Ponder these words for a minute: rehabilitate, redeem, remorse, incarceration, guilty, exile, forgiveness.
They are a jumble of powerful words that are not always properly understood and are sometimes used incorrectly.
I think of those words and several others when I consider the eventual freedom of a famous prisoner in Leavenworth, Kansas.
I wonder how we will interpret and use those words when this man is set free.
The 28-year-old Michael Vick, a federal prisoner who was once the highest paid player in the National Football League, will be going home in less than two weeks.
Vick will be released into home confinement for the remaining eight weeks of his prison term. Ironically, the end of Vick’s sentence will neatly coincide with the start of NFL training camps.
The end of July traditionally marks the beginning of a new season for most NFL players. It could mean a fresh start for Vick who would like to resume his football career after missing two seasons.
But it could also mark the beginning of the coldest reception ever received by an athlete.
Sadly, many athletes have been in trouble. And some, like Vick, have spent time in prison. Several have even been connected to crimes where people have died.
Yet a number of them went on to successfully compete and star again. But none of them, I believe, at any point faced the utter contempt and widespread anger that has been directed at Vick.
There is no disputing that Vick’s crimes were horrendous. Vick’s greatest burden will likely be that he will forever be known as a man who not only ran a dog-fighting operation, but was extremely cruel to the dogs he owned.
In some cases, the evidence indicates that he apparently participated in the torture and killing of dogs that did not perform well in fights.
Still, I am uncomfortable with how all of this is playing out. I am troubled by the vitriol that has been heaped on Vick.
The response feels wildly out of proportion to the crimes he committed, considering what we have tolerated from other athletes.
For his crimes, as terrible as they were, Vick pled guilty and will soon have served his time. I always thought that in this country a man once released has a right to return to society and try to reclaim his life.
How should NFL teams, the commissioner, fellow players, and fans deal with a free Michael Vick. The criminal justice system soon will indicate that he has paid his debt.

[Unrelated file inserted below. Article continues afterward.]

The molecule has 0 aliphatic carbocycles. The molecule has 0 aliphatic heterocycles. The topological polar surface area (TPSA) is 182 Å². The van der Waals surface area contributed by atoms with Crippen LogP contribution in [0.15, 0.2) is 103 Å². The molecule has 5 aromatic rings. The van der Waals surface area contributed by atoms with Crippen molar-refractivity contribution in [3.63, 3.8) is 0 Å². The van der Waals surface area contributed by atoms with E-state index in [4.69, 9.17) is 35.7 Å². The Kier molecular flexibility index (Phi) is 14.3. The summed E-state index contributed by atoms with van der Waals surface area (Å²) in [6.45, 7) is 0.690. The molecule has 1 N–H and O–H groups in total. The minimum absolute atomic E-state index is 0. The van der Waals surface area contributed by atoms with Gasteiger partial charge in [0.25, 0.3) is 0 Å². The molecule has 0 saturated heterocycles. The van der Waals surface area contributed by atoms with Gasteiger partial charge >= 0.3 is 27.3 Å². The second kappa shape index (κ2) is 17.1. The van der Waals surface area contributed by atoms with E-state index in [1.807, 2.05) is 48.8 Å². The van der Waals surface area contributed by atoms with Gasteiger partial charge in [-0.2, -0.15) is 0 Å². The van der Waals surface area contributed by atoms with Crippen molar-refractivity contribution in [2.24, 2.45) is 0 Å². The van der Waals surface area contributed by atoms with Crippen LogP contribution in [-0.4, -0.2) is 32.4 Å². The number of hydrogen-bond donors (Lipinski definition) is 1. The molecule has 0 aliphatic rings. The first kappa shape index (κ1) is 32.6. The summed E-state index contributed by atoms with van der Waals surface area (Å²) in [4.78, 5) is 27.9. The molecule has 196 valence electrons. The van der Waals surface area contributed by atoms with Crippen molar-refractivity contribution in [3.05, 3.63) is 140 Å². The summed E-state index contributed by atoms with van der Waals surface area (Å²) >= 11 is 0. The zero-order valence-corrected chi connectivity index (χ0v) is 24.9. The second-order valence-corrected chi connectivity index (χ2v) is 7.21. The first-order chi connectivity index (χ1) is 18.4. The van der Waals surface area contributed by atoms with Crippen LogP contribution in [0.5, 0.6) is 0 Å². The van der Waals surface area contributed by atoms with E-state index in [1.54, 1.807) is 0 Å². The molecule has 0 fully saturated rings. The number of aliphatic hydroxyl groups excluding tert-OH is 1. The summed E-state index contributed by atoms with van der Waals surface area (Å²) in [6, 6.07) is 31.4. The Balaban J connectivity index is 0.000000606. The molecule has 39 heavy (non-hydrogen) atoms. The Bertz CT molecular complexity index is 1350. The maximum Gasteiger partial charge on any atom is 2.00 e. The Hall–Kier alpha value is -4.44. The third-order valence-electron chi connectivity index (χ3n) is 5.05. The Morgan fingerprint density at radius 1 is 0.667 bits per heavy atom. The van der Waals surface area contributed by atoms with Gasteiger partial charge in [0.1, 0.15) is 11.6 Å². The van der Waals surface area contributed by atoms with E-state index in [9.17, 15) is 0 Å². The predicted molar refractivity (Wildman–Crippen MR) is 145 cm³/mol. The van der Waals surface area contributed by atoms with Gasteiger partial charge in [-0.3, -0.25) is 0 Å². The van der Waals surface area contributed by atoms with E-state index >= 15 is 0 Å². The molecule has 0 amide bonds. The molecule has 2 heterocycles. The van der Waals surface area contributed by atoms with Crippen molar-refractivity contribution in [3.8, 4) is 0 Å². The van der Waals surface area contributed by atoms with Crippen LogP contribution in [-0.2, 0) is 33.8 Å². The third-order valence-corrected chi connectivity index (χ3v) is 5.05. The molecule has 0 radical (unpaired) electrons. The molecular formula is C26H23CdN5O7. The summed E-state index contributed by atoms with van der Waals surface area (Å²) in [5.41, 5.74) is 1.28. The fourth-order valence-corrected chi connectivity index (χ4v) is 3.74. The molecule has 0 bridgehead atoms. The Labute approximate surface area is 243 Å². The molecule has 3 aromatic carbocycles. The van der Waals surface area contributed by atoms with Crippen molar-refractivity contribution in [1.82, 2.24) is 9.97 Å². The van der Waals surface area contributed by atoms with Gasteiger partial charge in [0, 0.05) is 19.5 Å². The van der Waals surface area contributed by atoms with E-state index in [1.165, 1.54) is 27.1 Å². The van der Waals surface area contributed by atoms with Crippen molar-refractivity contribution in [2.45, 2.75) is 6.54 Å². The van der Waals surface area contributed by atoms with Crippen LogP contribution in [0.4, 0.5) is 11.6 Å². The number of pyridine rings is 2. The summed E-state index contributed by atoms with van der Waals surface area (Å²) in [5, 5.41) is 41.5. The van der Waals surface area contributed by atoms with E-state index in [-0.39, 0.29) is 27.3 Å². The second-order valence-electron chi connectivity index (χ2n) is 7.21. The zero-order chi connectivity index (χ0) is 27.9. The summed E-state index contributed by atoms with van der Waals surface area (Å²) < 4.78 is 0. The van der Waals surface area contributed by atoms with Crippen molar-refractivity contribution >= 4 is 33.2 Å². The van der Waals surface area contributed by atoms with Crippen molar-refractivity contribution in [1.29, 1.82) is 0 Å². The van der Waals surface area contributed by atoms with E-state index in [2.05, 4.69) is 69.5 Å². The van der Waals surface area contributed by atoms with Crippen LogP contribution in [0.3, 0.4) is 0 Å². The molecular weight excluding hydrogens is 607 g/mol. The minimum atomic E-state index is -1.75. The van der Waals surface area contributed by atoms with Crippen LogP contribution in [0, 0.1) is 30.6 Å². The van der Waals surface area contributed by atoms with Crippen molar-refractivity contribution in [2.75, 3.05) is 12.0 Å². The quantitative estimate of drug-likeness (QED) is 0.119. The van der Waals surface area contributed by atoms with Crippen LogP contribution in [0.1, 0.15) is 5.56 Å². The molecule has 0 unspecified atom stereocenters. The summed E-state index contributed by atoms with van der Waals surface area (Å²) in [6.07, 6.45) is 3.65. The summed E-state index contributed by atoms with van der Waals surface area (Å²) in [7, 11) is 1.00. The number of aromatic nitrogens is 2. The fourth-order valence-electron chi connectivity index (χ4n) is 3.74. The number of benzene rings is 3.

Is there an additional public debt that Vick must now pay? And if so, for how long?
So I ask: What is enough? What more do we want from Vick?
Public opinion will play a huge role in what happens to Vick in the future. There are many people who say they are prepared to protest—and even boycott—any team that dares to sign him to a contract.
NFL commissioner Roger Goodell says that Vick must show “genuine remorse” and demonstrate that he is a changed man if he is to be considered for reinstatement.
I ask though, how high is that bar of remorse?
Perhaps we need to look at this through the eyes and heart of Tony Dungy, one of the most respected and honorable men in the history of professional football.
In what was only described as a private meeting, the former NFL coach met this week with Vick behind bars at Leavenworth.
Dungy’s meeting with Vick was extremely important. Dungy is not just a football coach, he has considerable experience talking with and counseling prisoners.
His prison outreach ministry is one of the reason’s the Super Bowl-winning coach decided to retire from the NFL after last season. Dungy believes in both discipline and redemption.
I hope that one day Dungy will share his thoughts about the imprisoned quarterback. What Dungy saw and and heard from Vick should go a long way toward shaping how we understand Vick.
It may be that only a man like Dungy can lend the much-needed perspective to bring common sense, understanding, and closure to our feelings about Vick.
I believe how we receive the former Atlanta quarterback upon his release from prison will say more about us as people than it may ever say about Michael Vick, the convicted felon.